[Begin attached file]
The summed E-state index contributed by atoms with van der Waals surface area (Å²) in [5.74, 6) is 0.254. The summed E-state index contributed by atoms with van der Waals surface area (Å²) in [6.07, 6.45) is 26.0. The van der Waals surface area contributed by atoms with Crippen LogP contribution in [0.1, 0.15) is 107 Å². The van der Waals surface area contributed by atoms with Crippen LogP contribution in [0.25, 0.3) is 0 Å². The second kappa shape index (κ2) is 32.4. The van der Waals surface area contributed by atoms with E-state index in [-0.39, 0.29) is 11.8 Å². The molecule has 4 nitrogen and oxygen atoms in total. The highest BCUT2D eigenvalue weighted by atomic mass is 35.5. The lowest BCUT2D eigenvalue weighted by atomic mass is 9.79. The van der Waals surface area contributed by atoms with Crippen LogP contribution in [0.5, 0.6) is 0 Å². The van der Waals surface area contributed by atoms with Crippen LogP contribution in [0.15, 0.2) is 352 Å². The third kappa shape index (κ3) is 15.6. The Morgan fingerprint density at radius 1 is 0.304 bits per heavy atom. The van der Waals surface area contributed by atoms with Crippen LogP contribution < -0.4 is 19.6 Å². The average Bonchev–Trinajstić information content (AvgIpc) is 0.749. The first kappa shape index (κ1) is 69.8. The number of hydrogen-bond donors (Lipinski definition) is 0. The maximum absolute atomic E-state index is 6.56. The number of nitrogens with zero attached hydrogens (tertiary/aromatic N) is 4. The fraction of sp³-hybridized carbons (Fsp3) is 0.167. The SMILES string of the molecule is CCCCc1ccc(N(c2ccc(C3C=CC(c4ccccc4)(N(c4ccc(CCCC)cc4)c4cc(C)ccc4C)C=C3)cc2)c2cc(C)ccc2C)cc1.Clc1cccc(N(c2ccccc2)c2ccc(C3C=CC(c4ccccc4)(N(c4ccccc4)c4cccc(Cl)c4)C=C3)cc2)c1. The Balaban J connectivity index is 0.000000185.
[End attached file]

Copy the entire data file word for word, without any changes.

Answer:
The summed E-state index contributed by atoms with van der Waals surface area (Å²) in [5.74, 6) is 0.254. The summed E-state index contributed by atoms with van der Waals surface area (Å²) in [6.07, 6.45) is 26.0. The van der Waals surface area contributed by atoms with Crippen LogP contribution in [0.1, 0.15) is 107 Å². The van der Waals surface area contributed by atoms with Crippen LogP contribution in [0.25, 0.3) is 0 Å². The second kappa shape index (κ2) is 32.4. The van der Waals surface area contributed by atoms with E-state index in [-0.39, 0.29) is 11.8 Å². The molecule has 4 nitrogen and oxygen atoms in total. The highest BCUT2D eigenvalue weighted by atomic mass is 35.5. The lowest BCUT2D eigenvalue weighted by atomic mass is 9.79. The van der Waals surface area contributed by atoms with Crippen LogP contribution in [0.5, 0.6) is 0 Å². The van der Waals surface area contributed by atoms with Crippen LogP contribution in [0.15, 0.2) is 352 Å². The third kappa shape index (κ3) is 15.6. The Morgan fingerprint density at radius 1 is 0.304 bits per heavy atom. The van der Waals surface area contributed by atoms with Crippen LogP contribution < -0.4 is 19.6 Å². The average Bonchev–Trinajstić information content (AvgIpc) is 0.749. The first kappa shape index (κ1) is 69.8. The number of hydrogen-bond donors (Lipinski definition) is 0. The maximum absolute atomic E-state index is 6.56. The number of nitrogens with zero attached hydrogens (tertiary/aromatic N) is 4. The fraction of sp³-hybridized carbons (Fsp3) is 0.167. The SMILES string of the molecule is CCCCc1ccc(N(c2ccc(C3C=CC(c4ccccc4)(N(c4ccc(CCCC)cc4)c4cc(C)ccc4C)C=C3)cc2)c2cc(C)ccc2C)cc1.Clc1cccc(N(c2ccccc2)c2ccc(C3C=CC(c4ccccc4)(N(c4ccccc4)c4cccc(Cl)c4)C=C3)cc2)c1. The Balaban J connectivity index is 0.000000185.